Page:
But this also occurs in the more broadly pre-Reformation churches that practice a more Eucharistic gathering around the table. It may seem like a stretch but I find it incredibly difficult to be at the table, kneeling at the rail in a local parish, to receive the elements from a parish priest who lives outside the parish driving in to work and serve. This embodiment of the Eucharist in the form of the minister is as troubling to me as any other forms because the embodied practices continue to deny the central reality that at the table, in the materiality of the local, ordinary and everyday we are encountered and changed by Christ’s presence.
These are some of the reasons why I do not, at the moment, share David’s confidence even though I am one with him in the central place of the Eucharist in forming us as witnesses in, for and among the neighborhoods where we dwell. This is why I have written so much about the ways we are being called to join with the Spirit in our neighborhoods. It’s not an either/or polarity but a deeply intertwined relationality. When I share in the bread and wine I am practicing a way of life formed by the One who came for the sake of the world. That world is most materially and concretely earthed in the local. The contextual reality is that most of our congregations are comprised of people who do not gather together because they live in a neighborhood but because of affinity and likeness – it is a consumer practice. I pray for the multiplication of Eucharistic communities formed of people who live in a neighborhood (it was what was once understood as parish and what my friends Sparks, Soerens and Friesen write about in The New Parish) and, were necessary, formed by ‘ministers’ who don’t need to drive kilometres and miles to get to the ‘church’ they ‘serve’ (one more consumer practice). If these were the kinds of gatherings of Christians then I would be fully confident that such Eucharistic communities would be discerning the ways God is calling them into their communities.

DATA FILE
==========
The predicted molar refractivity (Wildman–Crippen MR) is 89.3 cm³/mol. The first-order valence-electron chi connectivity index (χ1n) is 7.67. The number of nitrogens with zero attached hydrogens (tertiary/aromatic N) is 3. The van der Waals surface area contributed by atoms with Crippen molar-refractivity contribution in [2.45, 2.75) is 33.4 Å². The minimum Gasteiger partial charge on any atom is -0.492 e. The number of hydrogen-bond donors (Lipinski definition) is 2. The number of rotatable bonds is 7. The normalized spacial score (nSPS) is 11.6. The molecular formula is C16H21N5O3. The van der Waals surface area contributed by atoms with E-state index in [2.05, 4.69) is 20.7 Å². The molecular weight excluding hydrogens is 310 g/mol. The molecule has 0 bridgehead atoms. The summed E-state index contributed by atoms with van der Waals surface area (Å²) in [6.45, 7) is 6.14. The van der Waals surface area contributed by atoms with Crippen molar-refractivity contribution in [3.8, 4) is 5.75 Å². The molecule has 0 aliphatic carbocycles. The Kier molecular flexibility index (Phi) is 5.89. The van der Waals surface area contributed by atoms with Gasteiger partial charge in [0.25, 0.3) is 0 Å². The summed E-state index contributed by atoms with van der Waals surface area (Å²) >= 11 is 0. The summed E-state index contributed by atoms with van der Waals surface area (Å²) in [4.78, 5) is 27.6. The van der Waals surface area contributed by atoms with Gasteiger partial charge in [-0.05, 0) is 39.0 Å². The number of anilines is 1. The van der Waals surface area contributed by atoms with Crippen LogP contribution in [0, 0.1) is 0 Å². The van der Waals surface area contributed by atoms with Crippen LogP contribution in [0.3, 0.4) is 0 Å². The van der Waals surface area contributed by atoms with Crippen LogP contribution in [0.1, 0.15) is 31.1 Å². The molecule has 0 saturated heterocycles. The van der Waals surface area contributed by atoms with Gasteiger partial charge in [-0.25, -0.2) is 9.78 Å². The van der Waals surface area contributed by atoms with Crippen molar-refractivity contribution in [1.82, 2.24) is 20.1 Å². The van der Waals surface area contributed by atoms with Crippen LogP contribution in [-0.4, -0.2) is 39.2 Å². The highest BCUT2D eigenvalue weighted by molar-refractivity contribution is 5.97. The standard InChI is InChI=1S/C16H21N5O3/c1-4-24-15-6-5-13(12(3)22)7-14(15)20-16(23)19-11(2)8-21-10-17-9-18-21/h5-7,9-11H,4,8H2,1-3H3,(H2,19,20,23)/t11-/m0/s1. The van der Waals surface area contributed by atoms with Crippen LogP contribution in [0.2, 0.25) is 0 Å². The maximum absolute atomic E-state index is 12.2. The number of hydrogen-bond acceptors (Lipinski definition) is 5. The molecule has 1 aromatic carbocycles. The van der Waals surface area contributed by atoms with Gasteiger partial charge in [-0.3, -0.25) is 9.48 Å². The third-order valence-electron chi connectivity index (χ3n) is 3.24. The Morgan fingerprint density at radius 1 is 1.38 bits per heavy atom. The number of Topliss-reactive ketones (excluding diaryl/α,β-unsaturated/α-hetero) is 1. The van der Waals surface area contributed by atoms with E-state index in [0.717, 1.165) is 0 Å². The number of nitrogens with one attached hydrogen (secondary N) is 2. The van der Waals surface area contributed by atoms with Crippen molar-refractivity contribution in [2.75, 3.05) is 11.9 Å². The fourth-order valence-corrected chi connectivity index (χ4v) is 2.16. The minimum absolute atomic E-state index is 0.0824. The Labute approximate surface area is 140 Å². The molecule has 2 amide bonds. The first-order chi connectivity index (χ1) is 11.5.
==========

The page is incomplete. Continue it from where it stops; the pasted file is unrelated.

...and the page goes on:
I am with David on this matter. I know that David practices this very way of life in his neighborhood and the congregation that he can walk to from his home. This is exactly how I envision us discerning the Spirit in the local – the Eucharist table that gathers, transforms and calls us to dwell where we live for the sake of the world.
January 18, 2016
Writing for me is an intensive task, a journey of discovery. It is how I wrestle with questions about the place of the church in our time. In writing I try to discern the underlying reasons that cause people in church systems to think and act as they do.
In this wrestling I am encountered by new questions that would never have occurred to me. Writing involves this two-sided occupation of excavating into the questions and climbing into new questions. I don’t write like an idealist (I hope) who somehow is grasped by a big picture or image of how things ought to be and trying to convince as many as possible to hook their wagon to my big dream. I have little patience for this kind of writing. It not only misdirects people away from the hard work of excavation but also short circuits the critical work of climbing. My writing comes out of asking what is happening in ordinary congregations and among leaders. It is tentative because underneath my writing lies a single question: How do we discern what the God of Jesus Christ is up to right in our backyards in order to join with this God?
This sets the stage to answer the question of why I wrote my two recent books Structured for Mission & Joining God, Remaking the Church and Changing the World. Each book has a particular audience and responds to what I see happening across North America and Europe within my own tribe – the euro-tribal churches. These are the church systems seeded around the globe by European colonizations that deemed the various European reformations of the 16th century forward as somehow the finalized form of Christian life for all peoples at all times. Obviously, this narrative has come to a stunningly painful end. Deeply colonizing and racist instincts remain on both the right and the left. Many still believe that the euro-tribal church is still really first among ‘equals’.